[Photos: K. Davidson/EDFW]
You've likely seen Eddie "Lucky" Campbell slinging drinks at one of your favorite watering holes at some point in time, but his brand new bar Parliament is something Dallas really hasn't seen much of before. This unassuming speakeasy might be more at home in a secret New York location, but lucky for Dallas, he's set up shop in the cozy State-Thomas area just west of Central Expressway, giving serious drinkers a whole new set of reasons to brave Uptown. The libations at Parliament resemble your average vodka-soda only in that they are both served in glasses. No worries, though, because even the simplest of palates will find something to love on Campbell's diverse cocktail list.
The menu comes to the table in a hefty binder, and is divided by both spirits and whimsy. A category of champagne cocktails ranges from classic and sophisticated to fresh and modern: There's the Parliament 75, a yuzu-infused twist on a traditional French 75, but also the Honeysuckle, in which Campbell mixes bubbly with a seven-year aged rum, orange-scented honey, and elderflower liqueur for a beautifully floral beverage.
Under "House Specialties," you'll find plenty of Campbell's best bartender tricks. Some beverages, like the Trinity Siphon, are blasted with CO2. For the Banksy, a blend of ginger, allspice, blackberries and citrus gin, a bartender painstakingly "spray paints" a tiny lotus and the bar's logo into a thick egg white foam. A server walked it over to the table gently and surprisingly, the stencil remained intact longer than the spicy, creamy cocktail did.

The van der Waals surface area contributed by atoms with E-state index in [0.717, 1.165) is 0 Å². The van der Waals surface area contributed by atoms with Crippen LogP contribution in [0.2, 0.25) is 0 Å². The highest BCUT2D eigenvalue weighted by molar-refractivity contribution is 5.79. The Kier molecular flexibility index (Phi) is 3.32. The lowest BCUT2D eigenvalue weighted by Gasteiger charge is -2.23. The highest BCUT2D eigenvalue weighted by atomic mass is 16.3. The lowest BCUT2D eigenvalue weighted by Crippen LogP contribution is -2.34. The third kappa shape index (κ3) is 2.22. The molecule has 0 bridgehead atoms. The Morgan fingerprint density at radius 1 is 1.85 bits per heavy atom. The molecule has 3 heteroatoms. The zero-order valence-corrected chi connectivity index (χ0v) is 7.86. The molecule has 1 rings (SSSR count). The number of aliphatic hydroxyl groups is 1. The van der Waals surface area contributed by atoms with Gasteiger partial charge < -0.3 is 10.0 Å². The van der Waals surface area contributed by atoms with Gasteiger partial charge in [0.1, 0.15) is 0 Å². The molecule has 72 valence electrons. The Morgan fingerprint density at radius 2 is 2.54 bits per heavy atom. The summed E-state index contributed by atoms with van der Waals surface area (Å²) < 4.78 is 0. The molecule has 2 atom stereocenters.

Campbell also has an excellent interpretation of the Ramos Gin Fizz. Invented by a New Orleans bartender in the 1880s, Parliament's version of the Ramos is impossibly light and citrusy. The recipe's traditional orange blossom water is laced throughout the fizz's foamy head, making a combination that is reminiscent of a grown-up dreamsicle.
This may also be the new place to find a great martini. Outside of a DIY option that offers olives stuffed with delicious fillings like prosciutto, scotch-soaked blue cheese and jalapenos, there are ten iterations of the time-honored drink. The list ranges from a classic creme de violette-tinged Aviation to the more inventive Spice Market, which is made with a spice-infused Kruto, vanilla and saffron-infused Cocchi. Though there's no food on the menu, these martinis and the infused gins and vodkas (in flavors like butter pickle and strawberry-shishito) that go into them indicate that Campbell has a real handle on developing great flavors.
Brown liquor lovers will also find plenty to sip. You could order a few shots of really excellent bourbon or scotch straight-up, but then you'd miss out on Parliament's really creative cocktails. In the Jing, the deer antler extract that Major League Baseball players used to bulk up is mixed with five-spice bitters and 18-year-old Suntory Yamazaki whisky. The drink is then rounded out with vanilla, quinquina, and lemon peel. At $27, this drink better actually make you better at baseball.
There are plenty more options for the splurge-happy drinker, too: For a cool $250, you can order up the House of Macgregor, which offers a gift certificate for a custom-made hat from the Oak Cliff haberdashery alongside a cocktail made with Ford's gin, ginger-thyme infused maraschino, and Aperol. If you have $75 to spend, you can relax with the Sir Winston Churchill. This combination consists of a shot of Johnnie Walker Blue Label and smoked Punt e Mes that can be enjoyed while puffing on a Churchill cigar.
With a cocktail menu that's probably thicker than the last book you read, Parliament has something that will suit just about everyone, from your pickiest and plainest drinkers to your most discerning cocktail snobs More importantly, though, Campbell has also single-handedly raised the stakes for Dallas cocktail bars.
Parliament opens at 5 p.m. Monday through Saturday.